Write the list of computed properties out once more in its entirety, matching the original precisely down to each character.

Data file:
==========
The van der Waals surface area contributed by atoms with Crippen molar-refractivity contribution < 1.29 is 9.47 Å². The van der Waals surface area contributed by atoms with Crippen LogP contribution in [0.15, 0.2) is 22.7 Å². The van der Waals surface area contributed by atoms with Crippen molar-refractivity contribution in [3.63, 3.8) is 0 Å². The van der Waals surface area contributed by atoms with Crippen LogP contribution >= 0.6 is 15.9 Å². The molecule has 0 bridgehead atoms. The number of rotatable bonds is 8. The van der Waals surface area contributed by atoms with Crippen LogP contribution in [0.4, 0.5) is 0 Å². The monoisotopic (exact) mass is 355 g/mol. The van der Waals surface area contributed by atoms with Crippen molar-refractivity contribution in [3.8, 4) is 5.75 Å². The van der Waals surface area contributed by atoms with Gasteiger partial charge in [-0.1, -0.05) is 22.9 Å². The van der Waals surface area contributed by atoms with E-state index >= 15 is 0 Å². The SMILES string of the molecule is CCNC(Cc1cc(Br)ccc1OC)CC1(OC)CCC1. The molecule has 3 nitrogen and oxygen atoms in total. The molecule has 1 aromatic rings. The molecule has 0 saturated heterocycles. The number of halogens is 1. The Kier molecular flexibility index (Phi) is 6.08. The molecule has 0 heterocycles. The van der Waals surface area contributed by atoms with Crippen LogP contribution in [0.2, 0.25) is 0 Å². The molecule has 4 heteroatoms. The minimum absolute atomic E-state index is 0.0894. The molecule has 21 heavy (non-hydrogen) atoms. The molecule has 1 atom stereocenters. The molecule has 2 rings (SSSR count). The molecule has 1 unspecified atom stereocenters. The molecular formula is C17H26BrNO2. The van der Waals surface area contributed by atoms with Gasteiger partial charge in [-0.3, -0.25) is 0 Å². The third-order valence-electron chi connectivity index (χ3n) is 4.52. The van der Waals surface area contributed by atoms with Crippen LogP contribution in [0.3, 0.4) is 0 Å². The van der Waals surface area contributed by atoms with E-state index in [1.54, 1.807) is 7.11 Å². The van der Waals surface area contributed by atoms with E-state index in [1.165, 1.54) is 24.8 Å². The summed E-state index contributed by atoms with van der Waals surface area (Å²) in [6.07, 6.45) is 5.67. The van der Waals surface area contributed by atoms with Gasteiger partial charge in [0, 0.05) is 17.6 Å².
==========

The van der Waals surface area contributed by atoms with Crippen molar-refractivity contribution < 1.29 is 9.47 Å². The van der Waals surface area contributed by atoms with Crippen LogP contribution in [0.15, 0.2) is 22.7 Å². The van der Waals surface area contributed by atoms with Crippen molar-refractivity contribution in [3.63, 3.8) is 0 Å². The van der Waals surface area contributed by atoms with Crippen LogP contribution >= 0.6 is 15.9 Å². The molecule has 0 bridgehead atoms. The number of rotatable bonds is 8. The van der Waals surface area contributed by atoms with Crippen LogP contribution in [0.4, 0.5) is 0 Å². The monoisotopic (exact) mass is 355 g/mol. The van der Waals surface area contributed by atoms with Crippen molar-refractivity contribution in [3.8, 4) is 5.75 Å². The van der Waals surface area contributed by atoms with Gasteiger partial charge in [-0.1, -0.05) is 22.9 Å². The van der Waals surface area contributed by atoms with E-state index >= 15 is 0 Å². The SMILES string of the molecule is CCNC(Cc1cc(Br)ccc1OC)CC1(OC)CCC1. The molecule has 3 nitrogen and oxygen atoms in total. The molecule has 1 aromatic rings. The molecule has 0 saturated heterocycles. The number of halogens is 1. The Kier molecular flexibility index (Phi) is 6.08. The molecule has 0 heterocycles. The van der Waals surface area contributed by atoms with Crippen LogP contribution in [0.2, 0.25) is 0 Å². The molecule has 4 heteroatoms. The minimum absolute atomic E-state index is 0.0894. The molecule has 21 heavy (non-hydrogen) atoms. The molecule has 1 atom stereocenters. The molecule has 2 rings (SSSR count). The molecule has 1 unspecified atom stereocenters. The molecular formula is C17H26BrNO2. The van der Waals surface area contributed by atoms with Gasteiger partial charge in [-0.3, -0.25) is 0 Å². The third-order valence-electron chi connectivity index (χ3n) is 4.52. The van der Waals surface area contributed by atoms with Crippen LogP contribution in [0.3, 0.4) is 0 Å². The van der Waals surface area contributed by atoms with E-state index in [1.54, 1.807) is 7.11 Å². The van der Waals surface area contributed by atoms with E-state index in [1.165, 1.54) is 24.8 Å². The summed E-state index contributed by atoms with van der Waals surface area (Å²) in [6.07, 6.45) is 5.67. The van der Waals surface area contributed by atoms with Gasteiger partial charge in [0, 0.05) is 17.6 Å².